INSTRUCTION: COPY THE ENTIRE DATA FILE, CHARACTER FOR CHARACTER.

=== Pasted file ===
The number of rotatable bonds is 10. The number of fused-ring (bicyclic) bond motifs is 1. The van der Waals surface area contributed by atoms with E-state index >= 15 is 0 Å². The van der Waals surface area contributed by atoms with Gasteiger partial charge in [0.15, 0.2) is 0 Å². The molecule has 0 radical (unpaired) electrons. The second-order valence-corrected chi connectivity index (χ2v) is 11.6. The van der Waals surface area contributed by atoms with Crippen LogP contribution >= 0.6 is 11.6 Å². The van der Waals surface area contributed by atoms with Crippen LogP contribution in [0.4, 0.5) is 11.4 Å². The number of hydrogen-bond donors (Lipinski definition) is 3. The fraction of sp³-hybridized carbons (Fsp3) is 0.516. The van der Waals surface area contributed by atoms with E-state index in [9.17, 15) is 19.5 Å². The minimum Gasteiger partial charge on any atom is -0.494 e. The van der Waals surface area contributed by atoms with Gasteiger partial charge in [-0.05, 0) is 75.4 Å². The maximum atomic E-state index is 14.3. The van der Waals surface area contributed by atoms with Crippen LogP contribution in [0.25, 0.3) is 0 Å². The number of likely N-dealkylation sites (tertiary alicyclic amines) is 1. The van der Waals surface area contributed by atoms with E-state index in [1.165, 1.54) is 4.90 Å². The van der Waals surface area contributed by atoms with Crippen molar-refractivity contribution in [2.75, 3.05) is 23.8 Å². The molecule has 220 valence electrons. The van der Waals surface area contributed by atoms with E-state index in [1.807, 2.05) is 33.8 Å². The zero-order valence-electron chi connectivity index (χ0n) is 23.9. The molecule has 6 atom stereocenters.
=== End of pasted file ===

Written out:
The number of rotatable bonds is 10. The number of fused-ring (bicyclic) bond motifs is 1. The van der Waals surface area contributed by atoms with E-state index >= 15 is 0 Å². The van der Waals surface area contributed by atoms with Gasteiger partial charge in [0.15, 0.2) is 0 Å². The molecule has 0 radical (unpaired) electrons. The second-order valence-corrected chi connectivity index (χ2v) is 11.6. The van der Waals surface area contributed by atoms with Crippen LogP contribution >= 0.6 is 11.6 Å². The van der Waals surface area contributed by atoms with Crippen LogP contribution in [0.4, 0.5) is 11.4 Å². The number of hydrogen-bond donors (Lipinski definition) is 3. The fraction of sp³-hybridized carbons (Fsp3) is 0.516. The van der Waals surface area contributed by atoms with E-state index in [9.17, 15) is 19.5 Å². The minimum Gasteiger partial charge on any atom is -0.494 e. The van der Waals surface area contributed by atoms with Gasteiger partial charge in [-0.05, 0) is 75.4 Å². The maximum atomic E-state index is 14.3. The van der Waals surface area contributed by atoms with Crippen LogP contribution in [0.25, 0.3) is 0 Å². The number of likely N-dealkylation sites (tertiary alicyclic amines) is 1. The van der Waals surface area contributed by atoms with E-state index in [1.165, 1.54) is 4.90 Å². The van der Waals surface area contributed by atoms with Crippen molar-refractivity contribution in [2.75, 3.05) is 23.8 Å². The molecule has 220 valence electrons. The van der Waals surface area contributed by atoms with E-state index in [1.807, 2.05) is 33.8 Å². The zero-order valence-electron chi connectivity index (χ0n) is 23.9. The molecule has 6 atom stereocenters.